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Time To Clean House


Boot drug dealers out of subsidized housing

I've lived and worked in neighborhoods a lot rougher than the one I currently live in. If there's one thing I've learned, it's the value of making what goes down on your street your business. Over time, I've learned that the backslide of a neighborhood follows an almost scientifically predictable pattern.

It's not politically correct, but the truth rarely is. The fact is, unless something changes, there's almost nothing that does more damage to a street than a new Section 8 landlord salivating over a government-guaranteed rent check. He'll turn a blind eye to just about anything that might separate him from that money, particularly when renters and the government pay over-inflated rent for the property, which they often do.

Part of the problem here is that those who run the subsidized housing system in this country are so obsessed with making life easier for their tenants, they don't take into account the destruction that people who aren't economically or socially prepared to live in a struggling neighborhood can wreak upon it. If that neighborhood happens to lack one or two residents with enough free time to fight for their street, the battle is often over before the moving truck pulls up. I've seen it time and again, so many times that a moving truck pulling into a driveway still sends a chill up my spine.

The yellow house did that to me. It's a textbook case for why the Supreme Court ruling last week allowing housing authorities to kick out tenants who use or deal drugs or whose family members use or deal drugs could be a saving grace for so many neighborhoods.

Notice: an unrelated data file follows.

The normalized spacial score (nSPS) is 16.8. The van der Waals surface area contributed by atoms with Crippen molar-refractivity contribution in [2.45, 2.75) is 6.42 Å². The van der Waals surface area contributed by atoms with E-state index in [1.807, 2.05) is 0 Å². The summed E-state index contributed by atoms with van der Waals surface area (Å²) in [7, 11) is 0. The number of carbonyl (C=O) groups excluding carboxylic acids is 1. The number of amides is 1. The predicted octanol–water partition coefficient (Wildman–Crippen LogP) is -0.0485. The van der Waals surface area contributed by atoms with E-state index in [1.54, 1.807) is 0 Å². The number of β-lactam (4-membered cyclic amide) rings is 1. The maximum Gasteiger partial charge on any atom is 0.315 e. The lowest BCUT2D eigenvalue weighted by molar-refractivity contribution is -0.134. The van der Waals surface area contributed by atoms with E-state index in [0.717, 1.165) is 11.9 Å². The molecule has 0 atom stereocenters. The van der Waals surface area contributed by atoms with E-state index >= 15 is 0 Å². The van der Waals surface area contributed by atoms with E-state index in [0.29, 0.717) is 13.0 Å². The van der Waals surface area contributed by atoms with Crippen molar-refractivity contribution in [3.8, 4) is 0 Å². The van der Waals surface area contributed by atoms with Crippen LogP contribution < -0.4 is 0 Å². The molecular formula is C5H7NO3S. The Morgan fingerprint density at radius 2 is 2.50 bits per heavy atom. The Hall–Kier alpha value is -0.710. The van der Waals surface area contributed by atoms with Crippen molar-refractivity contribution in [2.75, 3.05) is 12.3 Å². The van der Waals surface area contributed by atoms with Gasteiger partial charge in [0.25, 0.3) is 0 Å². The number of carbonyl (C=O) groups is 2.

It started when an older woman with a Section 8 voucher moved into the yellow house two doors down from mine last spring. That wasn't a big deal until other younger members of her family who weren't on the lease also began to move in. Whether these people worked or not, I don't know, but they had an extraordinary amount of free time, most of which they spent on the front porch. The situation rapidly deteriorated after a nephew or grandson of hers who was in his early 20s set up shop and began operating a thriving drug dealership. The traffic was incredible. At all hours of the day and night, they came to buy drugs; rough-looking people, prostitutes, gang members, old people, young people, you name of it. When they ran out of room in front of the house, they parked on the surrounding lawns, leaving mud and tire tracks where once there was grass. They littered the street with their trash, or threw it into the neighbor's yards. The landlord insisted to ticked off neighbors that no drug dealing was going on, but what would he know? He was never there.